Ohio may become the second state in the nation to adopt regulations that prohibit teaching comprehensive sex education to public school students, under an amendment added to the state budget bill on Tuesday.
The Ohio House GOP-backed idea would subject teachers and organizations that violate the ban to possible lawsuits by parents and $5,000 fines.
The Ohio House is slated to vote on the bill — and the new sex education restrictions — on Thursday.
The proposal calls for prohibiting, providing or distributing condoms or other contraceptives on school grounds and banning the teaching about “gateway sexual activity.” It uses wording from Ohio’s criminal code to define the activity as: “any touching of an erogenous zone of another, including without limitation the thigh, genitals, buttock, pubic region, or, if the person is a female, a breast, for the purpose of sexually arousing or gratifying either person.”
Last week, Republicans added language that would reduce public funding for clinics that only provide family planning services, including Planned Parenthood of Greater Ohio, and add funding for crisis pregnancy centers.
Damon Asbury, lobbyist for the Ohio School Boards Association, said his group opposes anything that diminishes local control and this idea needs to be thoroughly debated.
“I don’t think we should have teachers put on trial for teaching a prescribed curriculum. It takes you back to the Scopes Trial,” Asbury said.
Similar legislation passed in Tennessee last year and was publicly called the “no-hands holding bill.”
Victoria Huber, executive director of the National Abstinence Education Association, said the amendment would ensure sex education programs are promoting and providing information that is in the best sexual health interest of the student. Huber said some sex-ed curricula encourage risky behaviors such as showering together that serve as a gateway to intercourse.
“While it’s technically an abstinent activity, anybody who knows anything about human physiology knows it probably won’t be that way for too long,” Huber said.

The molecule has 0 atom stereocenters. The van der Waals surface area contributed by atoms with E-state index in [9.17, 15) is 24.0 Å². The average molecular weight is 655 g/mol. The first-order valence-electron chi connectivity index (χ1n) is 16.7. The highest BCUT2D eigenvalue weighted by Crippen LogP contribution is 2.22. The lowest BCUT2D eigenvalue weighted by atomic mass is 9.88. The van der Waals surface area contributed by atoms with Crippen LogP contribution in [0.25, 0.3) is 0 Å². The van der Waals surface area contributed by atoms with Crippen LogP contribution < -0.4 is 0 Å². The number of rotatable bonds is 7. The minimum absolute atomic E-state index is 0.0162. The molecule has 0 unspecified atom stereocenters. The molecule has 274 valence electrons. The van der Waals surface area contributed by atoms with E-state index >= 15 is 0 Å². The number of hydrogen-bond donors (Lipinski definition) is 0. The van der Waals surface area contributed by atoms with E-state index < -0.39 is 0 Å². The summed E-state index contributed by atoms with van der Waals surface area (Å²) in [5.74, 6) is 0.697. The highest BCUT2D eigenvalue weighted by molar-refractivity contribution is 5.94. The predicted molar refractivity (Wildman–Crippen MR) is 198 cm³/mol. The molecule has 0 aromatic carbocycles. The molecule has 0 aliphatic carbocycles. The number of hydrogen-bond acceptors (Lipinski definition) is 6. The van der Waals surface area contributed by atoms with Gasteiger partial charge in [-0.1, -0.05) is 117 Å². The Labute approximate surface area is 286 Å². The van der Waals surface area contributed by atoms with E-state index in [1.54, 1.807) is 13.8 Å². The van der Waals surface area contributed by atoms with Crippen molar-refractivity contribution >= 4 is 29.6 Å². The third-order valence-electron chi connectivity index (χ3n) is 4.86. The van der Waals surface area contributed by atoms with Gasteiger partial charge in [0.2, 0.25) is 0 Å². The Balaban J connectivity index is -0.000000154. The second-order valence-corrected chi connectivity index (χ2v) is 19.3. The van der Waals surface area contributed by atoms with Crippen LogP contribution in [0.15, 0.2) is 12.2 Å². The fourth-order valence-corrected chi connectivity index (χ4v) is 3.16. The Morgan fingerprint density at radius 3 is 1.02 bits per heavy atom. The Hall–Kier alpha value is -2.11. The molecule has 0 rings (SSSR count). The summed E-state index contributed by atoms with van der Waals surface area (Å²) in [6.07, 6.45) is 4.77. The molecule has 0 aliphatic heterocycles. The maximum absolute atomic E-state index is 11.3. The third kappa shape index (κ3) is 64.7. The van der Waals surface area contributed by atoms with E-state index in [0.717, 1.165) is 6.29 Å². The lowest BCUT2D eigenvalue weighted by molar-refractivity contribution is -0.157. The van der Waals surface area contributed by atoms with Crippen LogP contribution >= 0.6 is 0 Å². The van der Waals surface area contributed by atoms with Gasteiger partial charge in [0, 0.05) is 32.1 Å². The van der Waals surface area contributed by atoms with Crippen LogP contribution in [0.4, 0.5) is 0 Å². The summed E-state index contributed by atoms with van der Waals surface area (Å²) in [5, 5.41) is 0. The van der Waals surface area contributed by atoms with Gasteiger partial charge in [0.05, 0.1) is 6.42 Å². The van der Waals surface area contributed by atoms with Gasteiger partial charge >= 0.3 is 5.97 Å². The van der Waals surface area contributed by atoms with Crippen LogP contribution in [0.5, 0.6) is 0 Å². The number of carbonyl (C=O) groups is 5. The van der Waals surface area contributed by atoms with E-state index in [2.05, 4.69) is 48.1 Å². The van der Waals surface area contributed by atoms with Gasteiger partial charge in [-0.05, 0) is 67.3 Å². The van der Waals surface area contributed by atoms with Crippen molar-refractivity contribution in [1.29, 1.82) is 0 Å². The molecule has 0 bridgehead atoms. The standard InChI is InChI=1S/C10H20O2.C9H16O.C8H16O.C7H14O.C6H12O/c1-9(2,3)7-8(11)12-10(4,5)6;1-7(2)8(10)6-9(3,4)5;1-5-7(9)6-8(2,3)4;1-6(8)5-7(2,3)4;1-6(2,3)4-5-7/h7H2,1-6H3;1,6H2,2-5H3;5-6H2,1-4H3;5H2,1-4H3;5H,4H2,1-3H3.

Huber said lawmakers in a handful of states are considering following Tennessee’s lead but wouldn’t say which states.
Kellie Copeland of NARAL Pro-Choice said the amendment appears to be an attempt to ban comprehensive sex education programs in Ohio public schools.
“I just have to wonder if this legislature is trying to take the state back to the 1950s,” Copeland said.
Elizabeth Nash, state issues manager at the Guttmacher Institute, said Tennessee is the only state to adopt this idea but with Ohio now jumping in more states may follow. Ohio is a national leader when it comes to restrictions on reproductive health.
Studies show comprehensive sex education delays the onset of teen sexual activity, reduces the number of partners they have and increases the use of contraceptives, she said.
“When you ban comprehensive sex education, you really are denying students information that can help them make responsible decisions,” Nash said. “I mean, if you’re going to teach somebody to balance a checkbook, you don’t only teach them how to add.”
She added that tucking the provision into a budget bill doesn’t give the idea the scrutiny and debate that it deserves.
It is unclear who is pushing the idea. House Finance Committee Chairman Ron Amstutz, R-Wooster, told reporters Tuesday he doesn’t remember who put the amendment into the bill.
“I think we thought there ought to be a conversation about that and one way to get a conversation going is to propose something in a budget that will get further discussion,” Amstutz said. “We’ll see where this discussion goes.”
It even caught Ohio Right to Life President Mike Gonidakis by surpise. “This is not part of the Ohio Right to Life agenda. That doesn’t mean we oppose it. It is nothing that we have been advocating for or against,” he said.
Lori Viars, vice president of Warren County Right to Life, said the amendment is news to her but added, “I don’t think the schools should take the place of parents and churches in teaching students moral issues.”
In 1999, the state adopted a law requiring local districts to craft health education curricula stressing that abstinence is the only sure-fire way of avoiding sexually transmitted diseases and pregnancies. In 2001, the General Assembly added a law barring the adoption of statewide physical education or health standards without legislative approval.
As a result, the State Board of Education has standards defining what youths need to know for every subject except health and physical education. Ohio leaves it up to local districts to decide exactly what should be taught.